(KRON) – Tuesday’s Flying Tails is an international rescue story involving getting a cat out of war-torn Ukraine and bringing him to the Bay Area. That might seem like a lot of effort to get one cat, but it was also an effort to mend the heart of a sad little girl.
As Russian forces swept across the border into Ukraine, 10-year-old Agnessa and her family decided to flee their hometown of Odesa.
“There was no room for any animal we have,” said Maria Bezhenar, Agnessa’s mother.
They had to leave almost everything behind, including Agnessa’s beloved cat Arsenii. After a few weeks in Romania, the family was allowed to enter the United States, going to the Bay Area. On their way to San Francisco, their flight attendant learned their story.
“I once left Germany and I know what it’s like to go to another country and not know anyone or anywhere and I just felt this sense of connection with her,” said Dee Harnish, the flight attendant.
The two women stayed in touch after the family arrived in the Bay Area.
“I messaged her and said, ‘So how are you? How’s America treating you, is everything ok?’ And she said, ‘Yes, everything is good. Except my youngest daughter wants to go home. She cries every day because she’s missing her cat,’” Harnish recounted.
“She missed sleeping with her cat and she missed hugging him, she missed everything about the cat because she had grown up with him,” Bezhenar said.
Harnish shared the news with another flight attendant who rescues animals.
“She just sent me a text and asked if there was anything I could do to help with that huge request,” said Caroline Viola, the other flight attendant.
The request: find a way to get Arsenii back into the arms of Agnessa.
“And all I could think of was ‘My God, we got a war-torn country here, and you want me to get a cat out of Ukraine?” Viola said.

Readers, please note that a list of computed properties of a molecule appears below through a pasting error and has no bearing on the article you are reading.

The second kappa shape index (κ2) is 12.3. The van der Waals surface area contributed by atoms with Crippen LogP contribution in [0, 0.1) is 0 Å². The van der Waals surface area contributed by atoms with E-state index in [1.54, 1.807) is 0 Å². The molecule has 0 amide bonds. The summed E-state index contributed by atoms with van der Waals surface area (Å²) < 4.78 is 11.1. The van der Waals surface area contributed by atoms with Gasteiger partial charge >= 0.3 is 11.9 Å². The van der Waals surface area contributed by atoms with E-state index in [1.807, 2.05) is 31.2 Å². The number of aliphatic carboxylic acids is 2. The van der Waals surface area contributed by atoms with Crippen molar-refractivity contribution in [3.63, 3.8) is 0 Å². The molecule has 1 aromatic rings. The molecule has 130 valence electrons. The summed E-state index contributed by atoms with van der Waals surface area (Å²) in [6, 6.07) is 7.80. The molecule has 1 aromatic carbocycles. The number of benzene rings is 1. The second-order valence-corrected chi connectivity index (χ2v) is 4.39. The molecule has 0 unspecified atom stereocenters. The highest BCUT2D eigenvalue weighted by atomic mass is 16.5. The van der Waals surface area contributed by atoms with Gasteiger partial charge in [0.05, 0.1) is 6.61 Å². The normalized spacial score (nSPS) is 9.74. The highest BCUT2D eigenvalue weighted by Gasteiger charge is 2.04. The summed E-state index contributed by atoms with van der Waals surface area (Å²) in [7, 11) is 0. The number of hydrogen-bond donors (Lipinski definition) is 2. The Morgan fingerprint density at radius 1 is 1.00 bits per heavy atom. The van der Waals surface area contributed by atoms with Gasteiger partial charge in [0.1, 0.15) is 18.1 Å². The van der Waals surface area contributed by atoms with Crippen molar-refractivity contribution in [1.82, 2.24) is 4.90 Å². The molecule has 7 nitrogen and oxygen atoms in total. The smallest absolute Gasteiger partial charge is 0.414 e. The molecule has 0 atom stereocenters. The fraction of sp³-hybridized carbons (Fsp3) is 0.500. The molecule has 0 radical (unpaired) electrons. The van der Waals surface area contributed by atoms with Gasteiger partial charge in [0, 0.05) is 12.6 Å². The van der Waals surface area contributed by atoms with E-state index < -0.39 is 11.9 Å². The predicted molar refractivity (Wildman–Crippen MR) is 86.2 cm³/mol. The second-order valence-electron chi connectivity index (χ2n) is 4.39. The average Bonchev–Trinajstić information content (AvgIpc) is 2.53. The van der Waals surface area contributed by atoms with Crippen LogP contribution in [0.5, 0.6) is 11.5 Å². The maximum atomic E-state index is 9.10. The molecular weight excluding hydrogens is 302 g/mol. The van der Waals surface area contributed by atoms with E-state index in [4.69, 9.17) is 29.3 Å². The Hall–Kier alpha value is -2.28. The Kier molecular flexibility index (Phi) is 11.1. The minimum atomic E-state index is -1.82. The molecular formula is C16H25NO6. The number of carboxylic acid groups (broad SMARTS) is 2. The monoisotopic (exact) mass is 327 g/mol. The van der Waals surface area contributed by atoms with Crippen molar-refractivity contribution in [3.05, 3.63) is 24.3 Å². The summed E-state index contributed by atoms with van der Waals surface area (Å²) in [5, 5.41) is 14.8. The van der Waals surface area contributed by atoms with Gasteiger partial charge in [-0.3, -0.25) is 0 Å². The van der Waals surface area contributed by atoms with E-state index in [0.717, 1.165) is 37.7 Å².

Viola started working on the rescue plan from her home in Hawaii — contacting an animal rescuer in Houston.
“And I said, ‘Well if you get that cat out of Ukraine, that’s a piece of cake.’ You know, get that cat back. The issue was to get him out of Ukraine,” said Angelica Chavez-Etchechury, the animal rescuer.
Bezhenar’s brother-in-law was watching the cat in Ukraine, and he laid the groundwork for the rescue.
“I say, ‘Ok, you need to get him vaccinated, microchipped, and passport,’” Bezhenar said.
He took Arsenii on his motorcycle across the Ukraine border to Moldova. The cat was then passed to a driver, who took him and a refugee family to Romania.
Arsenii spent about a month with a family in Bucharest while the rescue plan continued. It was at this point Agnessa was finally told her beloved cat might be coming to join her.
“So I say, ‘Ok, let’s pray but I cannot promise that it can happen,” Bezhenar recounted. “She was happy and she says, ‘He will come. He will definitely come. Just believe.’”
Animal rescuer Mimi Kate was on vacation in Greece and was ready to respond. She cut her trip short to pick up the cat in Bucharest and bring him home, but the Ukrainian documents wouldn’t allow Arsenii on a flight from Romania.
“All the documents must be checked for him in Romania because he just, moved from the country which is not European Union,” Bezhenar said
A tuk-tuk driver volunteered to help. In Mimi’s hands, Arsenii was on the move to wrap up the details in Bucharest. The texts and pictures started coming in as the cat got his documents and finally made his way to Athens, then Montreal, then Mimi’s home in Seattle.
At SFO, the family waited. Agnessa hadn’t seen her cat for months. Finally, after 7,000 miles, they got the reunion they’d been waiting for.